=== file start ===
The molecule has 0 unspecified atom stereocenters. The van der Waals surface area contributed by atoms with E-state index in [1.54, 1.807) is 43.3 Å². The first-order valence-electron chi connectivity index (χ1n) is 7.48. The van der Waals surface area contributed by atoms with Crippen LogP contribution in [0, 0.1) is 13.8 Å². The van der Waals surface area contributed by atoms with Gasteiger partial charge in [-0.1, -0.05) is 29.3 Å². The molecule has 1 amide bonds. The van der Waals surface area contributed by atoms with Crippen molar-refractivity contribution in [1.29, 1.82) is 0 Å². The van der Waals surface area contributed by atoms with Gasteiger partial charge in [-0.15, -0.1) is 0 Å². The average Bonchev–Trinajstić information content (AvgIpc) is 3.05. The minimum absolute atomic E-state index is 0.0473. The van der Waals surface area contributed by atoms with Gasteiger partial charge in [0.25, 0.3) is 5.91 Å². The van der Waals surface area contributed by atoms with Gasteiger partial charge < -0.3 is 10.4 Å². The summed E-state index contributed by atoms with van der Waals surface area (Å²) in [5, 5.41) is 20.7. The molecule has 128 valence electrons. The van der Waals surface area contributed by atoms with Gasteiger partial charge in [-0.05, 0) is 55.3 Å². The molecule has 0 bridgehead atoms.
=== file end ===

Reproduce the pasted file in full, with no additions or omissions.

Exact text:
The molecule has 0 unspecified atom stereocenters. The van der Waals surface area contributed by atoms with E-state index in [1.54, 1.807) is 43.3 Å². The first-order valence-electron chi connectivity index (χ1n) is 7.48. The van der Waals surface area contributed by atoms with Crippen LogP contribution in [0, 0.1) is 13.8 Å². The van der Waals surface area contributed by atoms with Gasteiger partial charge in [-0.1, -0.05) is 29.3 Å². The molecule has 1 amide bonds. The van der Waals surface area contributed by atoms with Crippen molar-refractivity contribution in [1.29, 1.82) is 0 Å². The van der Waals surface area contributed by atoms with Gasteiger partial charge in [-0.15, -0.1) is 0 Å². The average Bonchev–Trinajstić information content (AvgIpc) is 3.05. The minimum absolute atomic E-state index is 0.0473. The van der Waals surface area contributed by atoms with Gasteiger partial charge in [0.25, 0.3) is 5.91 Å². The van der Waals surface area contributed by atoms with Gasteiger partial charge < -0.3 is 10.4 Å². The summed E-state index contributed by atoms with van der Waals surface area (Å²) in [5, 5.41) is 20.7. The molecule has 128 valence electrons. The van der Waals surface area contributed by atoms with Gasteiger partial charge in [-0.05, 0) is 55.3 Å². The molecule has 0 bridgehead atoms.